He's demanding the farmer tell him where the money is. Clark arrives and throws the man a good distance away before rescuing the farmer from the ensuing barn explosion caused by some nearby tanks.

On the island, Lex is taught to find food by Louis, who encourages Lex to believe that everyone stands against him.

Louis proceeds to later destroy a signal fire that Lex has created, sabotaging his work. Lex swings a piece of wood at the man, but as he does so he falls from the cliff the fire was on, barely catching a ledge. Louis helps him up.

The Sheriff, meanwhile, tells Clark to identify the man who caused the fire. He does. He then talks to Chloe about how she would feel about him if he revealed a big secret. She said she would still love him, as he would still love her likewise.

On the island, Lex relives attacking Louis, and the sailor picking him up.

In the shack, Louis shows up again, trying to tell Lex everyone is against him. He follows Lex to the airport, telling him that his father wants him dead. Lex slams him against a wall and tells him to leave, and everyone looks at Lex slamming a bare wall. Louis is gone.

At the end of his therapy session with Claire Foster, she believes he is not telling her something, and he has withheld Louis.

Clark arrives, and they talk about the farmer, and how hiding something (the money the farmer had secreted in the ground) was less valid than letting it out... but then you have to deal with spending the money, the cost, in other words.

Clark goes to tell Lana the secret, but a phone call interrupts them. The gunman from earlier, out on bail, enters the Talon and points a gun at Clark's head while Lana's back is turned. He fired, but the bullet bounces off of Clark and heads for Lana.

Clark screams, throwing the man through the window and melting the bullet before it reaches Lana, just in time, her back still turned.

The police arrives, and Lana asks Clark what he was going to tell her. He tells her that he hopes she meets the right guy for her.

At the mansion, Lex tells Claire about Louis, and as Claire leaves, she calls someone and tells them she's found the chink in Lex's armor they are looking for.

4Story - 4: There were odd things about this story, truly.

First, the Clana moment we all hate, but at least it synchronized with the story. Also, Louis helped Lex up (though it seems that he may have helped himself up, given the art. Even more, Clark using his powers in front of other people again (the guy with the gun, the farmer, etx.the bullet, not being found, would also present problems.). And worst of all, Claire Foster.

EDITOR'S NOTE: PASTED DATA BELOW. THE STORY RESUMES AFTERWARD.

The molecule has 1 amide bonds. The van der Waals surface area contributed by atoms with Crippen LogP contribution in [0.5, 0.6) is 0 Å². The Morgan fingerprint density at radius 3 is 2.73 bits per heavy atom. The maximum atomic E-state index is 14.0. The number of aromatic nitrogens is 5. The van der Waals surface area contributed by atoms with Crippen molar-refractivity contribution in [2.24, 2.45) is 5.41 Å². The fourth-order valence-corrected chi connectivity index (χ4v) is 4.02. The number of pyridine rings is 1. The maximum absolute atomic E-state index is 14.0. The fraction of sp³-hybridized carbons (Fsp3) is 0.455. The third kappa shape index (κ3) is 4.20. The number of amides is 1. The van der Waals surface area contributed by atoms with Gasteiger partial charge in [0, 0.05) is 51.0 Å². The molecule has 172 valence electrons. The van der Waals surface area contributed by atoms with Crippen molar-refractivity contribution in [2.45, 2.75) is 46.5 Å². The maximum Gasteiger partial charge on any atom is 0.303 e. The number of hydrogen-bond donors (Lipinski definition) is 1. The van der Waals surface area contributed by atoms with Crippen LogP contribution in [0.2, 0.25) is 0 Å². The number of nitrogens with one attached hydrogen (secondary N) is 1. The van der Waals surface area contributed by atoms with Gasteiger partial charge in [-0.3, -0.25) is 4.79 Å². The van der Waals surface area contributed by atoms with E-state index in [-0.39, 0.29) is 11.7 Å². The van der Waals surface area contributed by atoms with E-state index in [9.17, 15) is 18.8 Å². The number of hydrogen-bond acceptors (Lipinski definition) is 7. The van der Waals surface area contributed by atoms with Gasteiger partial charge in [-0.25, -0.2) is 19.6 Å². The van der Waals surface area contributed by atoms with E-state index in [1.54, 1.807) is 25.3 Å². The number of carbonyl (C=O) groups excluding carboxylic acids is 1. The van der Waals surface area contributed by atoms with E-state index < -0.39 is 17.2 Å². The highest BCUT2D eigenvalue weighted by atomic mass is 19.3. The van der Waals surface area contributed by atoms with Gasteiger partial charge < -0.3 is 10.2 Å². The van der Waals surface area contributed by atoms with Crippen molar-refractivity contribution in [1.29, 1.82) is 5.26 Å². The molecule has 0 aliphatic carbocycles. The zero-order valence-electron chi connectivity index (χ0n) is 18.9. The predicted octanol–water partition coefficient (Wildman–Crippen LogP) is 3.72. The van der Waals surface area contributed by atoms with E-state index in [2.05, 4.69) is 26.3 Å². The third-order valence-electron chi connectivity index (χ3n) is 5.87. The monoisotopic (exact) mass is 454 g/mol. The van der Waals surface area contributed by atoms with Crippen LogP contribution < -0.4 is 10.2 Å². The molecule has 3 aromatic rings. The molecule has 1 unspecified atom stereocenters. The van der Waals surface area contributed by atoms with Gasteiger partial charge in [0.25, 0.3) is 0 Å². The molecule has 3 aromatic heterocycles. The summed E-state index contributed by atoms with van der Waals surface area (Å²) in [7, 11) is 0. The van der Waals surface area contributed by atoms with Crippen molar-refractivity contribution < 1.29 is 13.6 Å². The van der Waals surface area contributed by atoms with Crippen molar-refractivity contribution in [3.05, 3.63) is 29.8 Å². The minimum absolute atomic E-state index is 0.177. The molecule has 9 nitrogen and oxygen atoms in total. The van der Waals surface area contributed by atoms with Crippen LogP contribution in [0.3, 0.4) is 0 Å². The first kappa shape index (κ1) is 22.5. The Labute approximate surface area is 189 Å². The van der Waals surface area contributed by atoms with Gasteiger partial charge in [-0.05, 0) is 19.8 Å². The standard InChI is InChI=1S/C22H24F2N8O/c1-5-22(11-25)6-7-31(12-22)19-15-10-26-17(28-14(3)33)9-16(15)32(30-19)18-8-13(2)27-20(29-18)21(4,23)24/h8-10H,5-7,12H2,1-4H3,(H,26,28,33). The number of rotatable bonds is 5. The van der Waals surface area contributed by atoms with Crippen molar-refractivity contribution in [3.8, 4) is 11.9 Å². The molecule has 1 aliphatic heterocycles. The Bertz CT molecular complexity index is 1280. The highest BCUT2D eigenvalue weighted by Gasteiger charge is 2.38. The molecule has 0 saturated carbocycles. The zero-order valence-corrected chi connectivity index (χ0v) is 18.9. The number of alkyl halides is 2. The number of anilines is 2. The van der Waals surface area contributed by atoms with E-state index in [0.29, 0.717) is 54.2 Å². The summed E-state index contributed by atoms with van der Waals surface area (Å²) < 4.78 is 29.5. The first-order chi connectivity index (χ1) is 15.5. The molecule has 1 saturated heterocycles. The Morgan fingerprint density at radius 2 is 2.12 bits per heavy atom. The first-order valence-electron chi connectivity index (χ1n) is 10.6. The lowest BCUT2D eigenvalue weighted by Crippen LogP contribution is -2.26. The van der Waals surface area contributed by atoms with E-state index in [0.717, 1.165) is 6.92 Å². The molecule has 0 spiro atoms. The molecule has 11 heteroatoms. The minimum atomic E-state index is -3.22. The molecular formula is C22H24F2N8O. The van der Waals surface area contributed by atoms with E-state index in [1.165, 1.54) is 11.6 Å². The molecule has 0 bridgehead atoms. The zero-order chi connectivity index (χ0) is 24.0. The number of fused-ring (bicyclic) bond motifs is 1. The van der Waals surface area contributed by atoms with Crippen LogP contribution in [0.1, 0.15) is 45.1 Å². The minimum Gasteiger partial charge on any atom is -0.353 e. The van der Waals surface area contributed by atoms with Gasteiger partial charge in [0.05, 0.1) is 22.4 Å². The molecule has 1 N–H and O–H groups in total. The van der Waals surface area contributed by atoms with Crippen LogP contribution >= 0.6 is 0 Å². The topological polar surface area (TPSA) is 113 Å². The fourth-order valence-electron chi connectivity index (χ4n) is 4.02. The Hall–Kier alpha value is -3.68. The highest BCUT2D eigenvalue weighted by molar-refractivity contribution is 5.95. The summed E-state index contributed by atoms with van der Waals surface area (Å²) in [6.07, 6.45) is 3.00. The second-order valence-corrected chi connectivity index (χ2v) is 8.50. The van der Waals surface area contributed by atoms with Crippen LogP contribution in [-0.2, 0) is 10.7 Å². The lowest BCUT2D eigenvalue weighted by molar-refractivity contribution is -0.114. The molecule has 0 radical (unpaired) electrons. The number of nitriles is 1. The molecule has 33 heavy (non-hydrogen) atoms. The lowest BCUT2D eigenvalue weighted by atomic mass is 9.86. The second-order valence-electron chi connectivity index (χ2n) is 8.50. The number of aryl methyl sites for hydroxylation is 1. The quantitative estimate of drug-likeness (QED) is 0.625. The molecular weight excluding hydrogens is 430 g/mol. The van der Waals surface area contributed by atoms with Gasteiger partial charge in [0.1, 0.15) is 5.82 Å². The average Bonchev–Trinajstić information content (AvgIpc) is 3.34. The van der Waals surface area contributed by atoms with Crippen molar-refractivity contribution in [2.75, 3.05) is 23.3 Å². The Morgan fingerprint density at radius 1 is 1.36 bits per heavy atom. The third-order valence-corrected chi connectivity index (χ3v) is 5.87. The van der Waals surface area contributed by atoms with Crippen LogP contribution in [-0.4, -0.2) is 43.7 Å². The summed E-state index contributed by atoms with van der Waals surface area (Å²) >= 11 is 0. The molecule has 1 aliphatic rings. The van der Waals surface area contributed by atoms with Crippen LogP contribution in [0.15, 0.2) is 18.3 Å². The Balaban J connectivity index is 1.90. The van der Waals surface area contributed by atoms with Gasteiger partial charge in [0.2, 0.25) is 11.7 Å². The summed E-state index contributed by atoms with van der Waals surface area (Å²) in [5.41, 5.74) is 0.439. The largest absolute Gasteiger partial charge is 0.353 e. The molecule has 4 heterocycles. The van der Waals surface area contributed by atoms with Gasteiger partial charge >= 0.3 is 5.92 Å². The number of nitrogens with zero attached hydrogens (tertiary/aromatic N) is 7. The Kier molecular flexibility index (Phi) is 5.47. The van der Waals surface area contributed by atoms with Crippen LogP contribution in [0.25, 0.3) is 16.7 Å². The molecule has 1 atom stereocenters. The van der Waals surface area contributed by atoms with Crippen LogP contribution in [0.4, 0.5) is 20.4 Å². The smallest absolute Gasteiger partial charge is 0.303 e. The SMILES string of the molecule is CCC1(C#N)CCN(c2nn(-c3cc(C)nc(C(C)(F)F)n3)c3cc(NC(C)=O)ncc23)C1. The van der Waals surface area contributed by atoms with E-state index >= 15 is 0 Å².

Claire Foster, we all know, turns out to be a good character. But here, she's depicted as working with someone to find the chink in Lex's armor. What's that? I mean, maybe therapeutically, but she assured Lex what he said was confidential. I don't buy it.

All that said, the plot itself was well crafted and magnificent, showing a duality between the Kent and Luthor character that makes up the best of the Smallville episodes. I am was enjoyable, despite flaws, and it tied in well with the show without skipping a beat.

5Art - 5: I'm getting to be more of a fan of Derenick by the issue. I just want to know how he might handle regular comic book guys, meaning, the non-human, more exaggerated mediums. Hopefully I'll run across him in one soon.

Sullivan's Travels: Chloe Sullivan


Et-hem. Excuse that. You don't need a summary for this one. Trust me. The website doesn't have enough bandwidth for the reaming that would follow.


Writer: Clint Carpenter
Pencils: Kano
Inks: Kano

Clark and Pete talk about how Pete's mom smoothed over Clark's parking tickets, so Clark owes him. Chloe comes in, and asks what.

Pete tells her he's dating two girls at once, and she's repulsed by the idea. She storms out.